Ohio has enacted an Ohio income tax incentive for investing in certain approved Ohio small business entities where the investor makes the “qualifying investment,” holds the investment for the required holding period, and the approved investee small business entity makes a specified investment or expenditure that is at least as great as the investment made by the investor. The Invest Ohio program is to be administered by the Ohio Department of Development (ODOD) or its successor entity. Prior to making an investment, the investor should ensure that the investee entity is a “small business enterprise” that will be approved by ODOD or its successor entity and should understand the required holding period for such investment.
The administrative procedures of Invest Ohio are being developed now, but this Alert provides a road-map of how the program should work. While there are other details, the major elements are as follows:
- The “qualifying investment” of money made on or after July 1, 2011 must be used to acquire capital stock or other equity interest in a “small business enterprise.”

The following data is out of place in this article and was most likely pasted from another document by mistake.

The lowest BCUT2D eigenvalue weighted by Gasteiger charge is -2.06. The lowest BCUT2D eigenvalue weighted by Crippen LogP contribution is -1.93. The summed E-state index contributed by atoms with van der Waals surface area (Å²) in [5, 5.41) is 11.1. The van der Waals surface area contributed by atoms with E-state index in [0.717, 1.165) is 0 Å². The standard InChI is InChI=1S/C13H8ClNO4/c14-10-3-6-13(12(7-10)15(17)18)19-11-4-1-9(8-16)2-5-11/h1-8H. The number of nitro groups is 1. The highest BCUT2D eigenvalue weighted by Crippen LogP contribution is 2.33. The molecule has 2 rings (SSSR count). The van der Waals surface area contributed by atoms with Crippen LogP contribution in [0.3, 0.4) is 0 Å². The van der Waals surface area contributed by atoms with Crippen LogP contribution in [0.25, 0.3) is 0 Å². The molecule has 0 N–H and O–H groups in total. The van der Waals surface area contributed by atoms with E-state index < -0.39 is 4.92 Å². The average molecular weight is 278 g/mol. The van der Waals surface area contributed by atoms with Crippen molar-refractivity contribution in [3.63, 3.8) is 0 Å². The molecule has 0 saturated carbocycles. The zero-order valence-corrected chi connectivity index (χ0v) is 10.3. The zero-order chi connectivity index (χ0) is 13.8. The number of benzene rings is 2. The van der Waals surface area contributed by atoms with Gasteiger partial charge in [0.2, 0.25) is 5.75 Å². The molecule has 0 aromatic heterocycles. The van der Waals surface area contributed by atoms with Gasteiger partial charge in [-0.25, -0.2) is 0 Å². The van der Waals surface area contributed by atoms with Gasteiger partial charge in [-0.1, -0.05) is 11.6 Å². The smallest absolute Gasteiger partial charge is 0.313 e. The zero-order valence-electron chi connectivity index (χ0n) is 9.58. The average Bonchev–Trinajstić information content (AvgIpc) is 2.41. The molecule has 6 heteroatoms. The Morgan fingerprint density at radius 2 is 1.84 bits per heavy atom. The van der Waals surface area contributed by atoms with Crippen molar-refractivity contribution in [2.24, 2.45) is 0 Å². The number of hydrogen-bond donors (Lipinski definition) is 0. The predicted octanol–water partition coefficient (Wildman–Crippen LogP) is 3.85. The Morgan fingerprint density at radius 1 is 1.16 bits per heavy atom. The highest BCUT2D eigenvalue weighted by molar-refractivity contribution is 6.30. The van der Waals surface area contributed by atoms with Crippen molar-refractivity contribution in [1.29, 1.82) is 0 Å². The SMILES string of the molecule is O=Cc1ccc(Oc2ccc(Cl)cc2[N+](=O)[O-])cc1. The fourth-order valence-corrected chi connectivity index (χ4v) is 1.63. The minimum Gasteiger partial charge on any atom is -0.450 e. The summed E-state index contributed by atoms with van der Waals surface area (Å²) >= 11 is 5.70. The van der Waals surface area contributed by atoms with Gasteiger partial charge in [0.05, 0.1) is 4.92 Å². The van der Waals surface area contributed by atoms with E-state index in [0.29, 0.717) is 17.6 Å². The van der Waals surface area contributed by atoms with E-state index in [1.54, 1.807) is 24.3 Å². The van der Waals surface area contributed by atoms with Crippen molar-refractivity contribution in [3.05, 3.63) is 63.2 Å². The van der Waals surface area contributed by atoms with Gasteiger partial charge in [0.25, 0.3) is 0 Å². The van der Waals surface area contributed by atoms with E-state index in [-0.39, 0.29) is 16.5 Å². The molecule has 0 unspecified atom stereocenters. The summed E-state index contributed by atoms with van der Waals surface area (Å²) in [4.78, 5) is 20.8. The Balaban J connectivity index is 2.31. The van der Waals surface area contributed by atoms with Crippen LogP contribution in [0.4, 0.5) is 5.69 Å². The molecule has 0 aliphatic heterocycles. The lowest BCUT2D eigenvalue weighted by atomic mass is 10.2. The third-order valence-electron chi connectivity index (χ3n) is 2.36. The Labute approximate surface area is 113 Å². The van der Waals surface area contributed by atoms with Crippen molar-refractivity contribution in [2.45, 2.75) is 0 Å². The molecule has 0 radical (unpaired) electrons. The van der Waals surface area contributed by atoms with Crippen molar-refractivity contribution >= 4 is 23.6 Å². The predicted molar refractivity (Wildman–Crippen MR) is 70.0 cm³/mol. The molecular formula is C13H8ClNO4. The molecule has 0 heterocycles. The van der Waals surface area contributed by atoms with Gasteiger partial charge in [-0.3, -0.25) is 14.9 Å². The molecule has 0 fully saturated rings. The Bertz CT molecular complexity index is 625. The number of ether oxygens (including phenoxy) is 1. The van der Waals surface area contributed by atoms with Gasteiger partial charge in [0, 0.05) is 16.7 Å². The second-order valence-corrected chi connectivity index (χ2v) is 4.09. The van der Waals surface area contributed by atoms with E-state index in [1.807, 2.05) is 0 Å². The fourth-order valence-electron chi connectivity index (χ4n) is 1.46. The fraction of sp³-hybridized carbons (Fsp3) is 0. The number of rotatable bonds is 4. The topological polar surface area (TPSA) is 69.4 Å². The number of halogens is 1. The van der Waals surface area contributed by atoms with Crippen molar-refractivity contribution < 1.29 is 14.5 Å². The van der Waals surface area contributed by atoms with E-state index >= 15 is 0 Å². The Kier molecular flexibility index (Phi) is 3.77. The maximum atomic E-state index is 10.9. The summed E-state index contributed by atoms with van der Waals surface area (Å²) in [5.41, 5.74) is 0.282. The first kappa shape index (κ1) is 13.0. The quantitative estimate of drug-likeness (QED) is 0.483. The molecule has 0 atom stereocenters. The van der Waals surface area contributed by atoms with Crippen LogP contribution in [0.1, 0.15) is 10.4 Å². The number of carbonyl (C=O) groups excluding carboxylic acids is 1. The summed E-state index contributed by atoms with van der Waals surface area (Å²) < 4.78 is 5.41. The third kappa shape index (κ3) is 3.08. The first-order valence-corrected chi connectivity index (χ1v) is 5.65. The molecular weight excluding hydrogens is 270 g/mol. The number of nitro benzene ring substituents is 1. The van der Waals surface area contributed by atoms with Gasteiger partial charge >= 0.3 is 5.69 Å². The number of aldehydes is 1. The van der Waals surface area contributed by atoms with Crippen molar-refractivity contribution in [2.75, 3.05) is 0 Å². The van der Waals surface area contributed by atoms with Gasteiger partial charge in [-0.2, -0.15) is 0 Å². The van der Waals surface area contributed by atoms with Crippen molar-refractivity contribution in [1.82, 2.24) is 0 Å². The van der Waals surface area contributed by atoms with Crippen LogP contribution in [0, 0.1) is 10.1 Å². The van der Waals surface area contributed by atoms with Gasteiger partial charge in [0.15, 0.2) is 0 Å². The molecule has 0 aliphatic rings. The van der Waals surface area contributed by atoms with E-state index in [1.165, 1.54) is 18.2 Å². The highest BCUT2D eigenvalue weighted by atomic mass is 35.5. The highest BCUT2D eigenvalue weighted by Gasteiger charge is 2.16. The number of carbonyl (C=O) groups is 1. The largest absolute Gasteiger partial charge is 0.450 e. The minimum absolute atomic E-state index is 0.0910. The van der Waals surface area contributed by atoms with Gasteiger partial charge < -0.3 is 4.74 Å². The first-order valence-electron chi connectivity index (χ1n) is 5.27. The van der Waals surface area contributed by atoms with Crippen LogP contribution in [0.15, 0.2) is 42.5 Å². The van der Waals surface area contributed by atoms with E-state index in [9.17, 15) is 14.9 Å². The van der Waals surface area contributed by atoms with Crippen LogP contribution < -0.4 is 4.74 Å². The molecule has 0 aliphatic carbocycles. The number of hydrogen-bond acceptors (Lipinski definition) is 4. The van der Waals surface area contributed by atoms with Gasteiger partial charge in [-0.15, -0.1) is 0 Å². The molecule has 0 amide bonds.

- A “small business enterprise” must be small enough (assets may not exceed $50 million under GAAP, or annual sales may not exceed $10 million); and must have a required number of Ohio employees subject to Ohio income tax withholding (at least 50 full-time equivalent employees in Ohio, or more than half of the employees of the enterprise are employed in Ohio).
- The “small business enterprise” must reinvest the “qualifying investment” into certain specified investments, which may include new property and other assets. Interestingly, the law seems to allow compensation for retained employees to meet the definition of the type of re-investment that the “small business enterprise” may make.
- The investor must hold the investment for either two years (if the investment is made prior to July 1, 2013) or five years (if the investment is made on or after July 1, 2013).
- In the event that a credit is approved, the amount of the credit that may be claimed is computed as ten (10) percent of the qualifying investment amount, and may be taken with respect to the tax year that includes the last day of the holding period of the qualifying investment. A carry-forward provision allows the credit to be carried forward for seven (7) years.
- In any state fiscal biennium, an eligible investor may not apply for small business investment certificates representing intended investment amounts in excess of $10 million.
- The Director of Development or the successor entity shall not issue small business investment certificates in a total amount that would cause the tax credits claimed in any state fiscal biennium to exceed $100 million.